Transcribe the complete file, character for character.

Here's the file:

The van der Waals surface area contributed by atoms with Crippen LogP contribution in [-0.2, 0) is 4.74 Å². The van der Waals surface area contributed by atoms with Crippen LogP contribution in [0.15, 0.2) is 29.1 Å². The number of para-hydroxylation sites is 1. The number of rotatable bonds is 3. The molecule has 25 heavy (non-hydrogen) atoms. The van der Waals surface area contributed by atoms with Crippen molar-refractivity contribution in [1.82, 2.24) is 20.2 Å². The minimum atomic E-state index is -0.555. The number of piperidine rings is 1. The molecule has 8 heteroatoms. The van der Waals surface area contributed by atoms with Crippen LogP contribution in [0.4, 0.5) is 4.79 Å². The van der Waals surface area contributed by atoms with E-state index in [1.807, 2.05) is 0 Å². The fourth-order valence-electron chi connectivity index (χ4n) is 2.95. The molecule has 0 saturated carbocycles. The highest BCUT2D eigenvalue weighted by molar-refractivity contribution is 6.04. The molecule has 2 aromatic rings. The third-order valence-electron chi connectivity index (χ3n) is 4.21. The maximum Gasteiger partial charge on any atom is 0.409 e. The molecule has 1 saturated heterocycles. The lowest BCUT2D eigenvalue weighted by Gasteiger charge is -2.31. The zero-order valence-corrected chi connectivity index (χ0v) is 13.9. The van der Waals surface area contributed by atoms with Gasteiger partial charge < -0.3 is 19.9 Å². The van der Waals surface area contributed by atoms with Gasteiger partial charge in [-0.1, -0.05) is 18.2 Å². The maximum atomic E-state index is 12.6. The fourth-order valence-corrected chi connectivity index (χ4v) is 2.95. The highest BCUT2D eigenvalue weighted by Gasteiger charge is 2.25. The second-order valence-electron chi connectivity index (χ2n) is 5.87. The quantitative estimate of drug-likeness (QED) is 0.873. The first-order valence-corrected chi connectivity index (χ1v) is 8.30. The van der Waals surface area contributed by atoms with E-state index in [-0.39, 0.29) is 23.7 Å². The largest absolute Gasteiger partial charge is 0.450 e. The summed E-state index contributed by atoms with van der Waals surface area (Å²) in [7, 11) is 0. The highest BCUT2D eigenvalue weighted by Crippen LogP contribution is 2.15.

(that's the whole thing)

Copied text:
The van der Waals surface area contributed by atoms with Crippen LogP contribution in [-0.2, 0) is 4.74 Å². The van der Waals surface area contributed by atoms with Crippen LogP contribution in [0.15, 0.2) is 29.1 Å². The number of para-hydroxylation sites is 1. The number of rotatable bonds is 3. The molecule has 25 heavy (non-hydrogen) atoms. The van der Waals surface area contributed by atoms with Crippen molar-refractivity contribution in [1.82, 2.24) is 20.2 Å². The minimum atomic E-state index is -0.555. The number of piperidine rings is 1. The molecule has 8 heteroatoms. The van der Waals surface area contributed by atoms with Crippen LogP contribution in [0.4, 0.5) is 4.79 Å². The van der Waals surface area contributed by atoms with E-state index in [1.807, 2.05) is 0 Å². The fourth-order valence-electron chi connectivity index (χ4n) is 2.95. The molecule has 0 saturated carbocycles. The highest BCUT2D eigenvalue weighted by molar-refractivity contribution is 6.04. The molecule has 2 aromatic rings. The third-order valence-electron chi connectivity index (χ3n) is 4.21. The maximum Gasteiger partial charge on any atom is 0.409 e. The molecule has 1 saturated heterocycles. The lowest BCUT2D eigenvalue weighted by Gasteiger charge is -2.31. The zero-order valence-corrected chi connectivity index (χ0v) is 13.9. The van der Waals surface area contributed by atoms with Gasteiger partial charge < -0.3 is 19.9 Å². The van der Waals surface area contributed by atoms with Gasteiger partial charge in [-0.1, -0.05) is 18.2 Å². The maximum atomic E-state index is 12.6. The fourth-order valence-corrected chi connectivity index (χ4v) is 2.95. The highest BCUT2D eigenvalue weighted by Gasteiger charge is 2.25. The second-order valence-electron chi connectivity index (χ2n) is 5.87. The quantitative estimate of drug-likeness (QED) is 0.873. The first-order valence-corrected chi connectivity index (χ1v) is 8.30. The van der Waals surface area contributed by atoms with E-state index in [-0.39, 0.29) is 23.7 Å². The largest absolute Gasteiger partial charge is 0.450 e. The summed E-state index contributed by atoms with van der Waals surface area (Å²) in [7, 11) is 0. The highest BCUT2D eigenvalue weighted by Crippen LogP contribution is 2.15.